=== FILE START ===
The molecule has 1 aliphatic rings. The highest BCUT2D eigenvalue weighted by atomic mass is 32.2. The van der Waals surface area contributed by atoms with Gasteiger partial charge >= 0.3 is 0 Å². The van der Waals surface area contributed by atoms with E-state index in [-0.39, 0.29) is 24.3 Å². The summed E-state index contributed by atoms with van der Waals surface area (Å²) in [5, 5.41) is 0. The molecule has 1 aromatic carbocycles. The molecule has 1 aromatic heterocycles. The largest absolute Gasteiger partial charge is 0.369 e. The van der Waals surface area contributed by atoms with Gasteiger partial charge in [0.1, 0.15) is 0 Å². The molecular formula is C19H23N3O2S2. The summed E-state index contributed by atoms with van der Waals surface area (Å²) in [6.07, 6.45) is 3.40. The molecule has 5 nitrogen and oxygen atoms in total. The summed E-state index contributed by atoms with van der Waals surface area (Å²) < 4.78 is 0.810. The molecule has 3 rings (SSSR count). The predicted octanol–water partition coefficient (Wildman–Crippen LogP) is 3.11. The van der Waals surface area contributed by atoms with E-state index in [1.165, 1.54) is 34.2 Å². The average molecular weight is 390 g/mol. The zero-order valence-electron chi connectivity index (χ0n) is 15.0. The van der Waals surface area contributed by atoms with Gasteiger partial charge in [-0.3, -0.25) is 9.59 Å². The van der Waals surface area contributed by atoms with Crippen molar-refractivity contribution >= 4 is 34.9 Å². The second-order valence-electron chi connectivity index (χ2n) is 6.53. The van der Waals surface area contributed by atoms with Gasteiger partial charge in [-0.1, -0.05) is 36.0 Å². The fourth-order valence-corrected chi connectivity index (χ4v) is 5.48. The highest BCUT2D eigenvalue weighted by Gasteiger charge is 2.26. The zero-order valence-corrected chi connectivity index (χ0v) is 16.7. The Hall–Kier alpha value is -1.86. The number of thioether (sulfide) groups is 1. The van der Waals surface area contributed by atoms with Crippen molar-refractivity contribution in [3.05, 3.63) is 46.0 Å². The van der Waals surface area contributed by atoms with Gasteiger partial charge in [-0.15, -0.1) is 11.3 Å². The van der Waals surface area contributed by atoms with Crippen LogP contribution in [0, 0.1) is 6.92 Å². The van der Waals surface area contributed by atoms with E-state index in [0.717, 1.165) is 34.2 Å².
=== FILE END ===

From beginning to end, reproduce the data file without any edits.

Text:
The molecule has 1 aliphatic rings. The highest BCUT2D eigenvalue weighted by atomic mass is 32.2. The van der Waals surface area contributed by atoms with Gasteiger partial charge >= 0.3 is 0 Å². The van der Waals surface area contributed by atoms with E-state index in [-0.39, 0.29) is 24.3 Å². The summed E-state index contributed by atoms with van der Waals surface area (Å²) in [5, 5.41) is 0. The molecule has 1 aromatic carbocycles. The molecule has 1 aromatic heterocycles. The largest absolute Gasteiger partial charge is 0.369 e. The van der Waals surface area contributed by atoms with Gasteiger partial charge in [0.1, 0.15) is 0 Å². The molecular formula is C19H23N3O2S2. The summed E-state index contributed by atoms with van der Waals surface area (Å²) in [6.07, 6.45) is 3.40. The molecule has 5 nitrogen and oxygen atoms in total. The summed E-state index contributed by atoms with van der Waals surface area (Å²) < 4.78 is 0.810. The molecule has 3 rings (SSSR count). The predicted octanol–water partition coefficient (Wildman–Crippen LogP) is 3.11. The van der Waals surface area contributed by atoms with E-state index in [1.165, 1.54) is 34.2 Å². The average molecular weight is 390 g/mol. The zero-order valence-electron chi connectivity index (χ0n) is 15.0. The van der Waals surface area contributed by atoms with Gasteiger partial charge in [-0.3, -0.25) is 9.59 Å². The van der Waals surface area contributed by atoms with Crippen molar-refractivity contribution >= 4 is 34.9 Å². The second-order valence-electron chi connectivity index (χ2n) is 6.53. The van der Waals surface area contributed by atoms with Gasteiger partial charge in [-0.1, -0.05) is 36.0 Å². The fourth-order valence-corrected chi connectivity index (χ4v) is 5.48. The highest BCUT2D eigenvalue weighted by Gasteiger charge is 2.26. The zero-order valence-corrected chi connectivity index (χ0v) is 16.7. The Hall–Kier alpha value is -1.86. The number of thioether (sulfide) groups is 1. The van der Waals surface area contributed by atoms with Crippen molar-refractivity contribution in [3.05, 3.63) is 46.0 Å². The van der Waals surface area contributed by atoms with Gasteiger partial charge in [-0.15, -0.1) is 11.3 Å². The van der Waals surface area contributed by atoms with Crippen LogP contribution in [0, 0.1) is 6.92 Å². The van der Waals surface area contributed by atoms with E-state index in [0.717, 1.165) is 34.2 Å².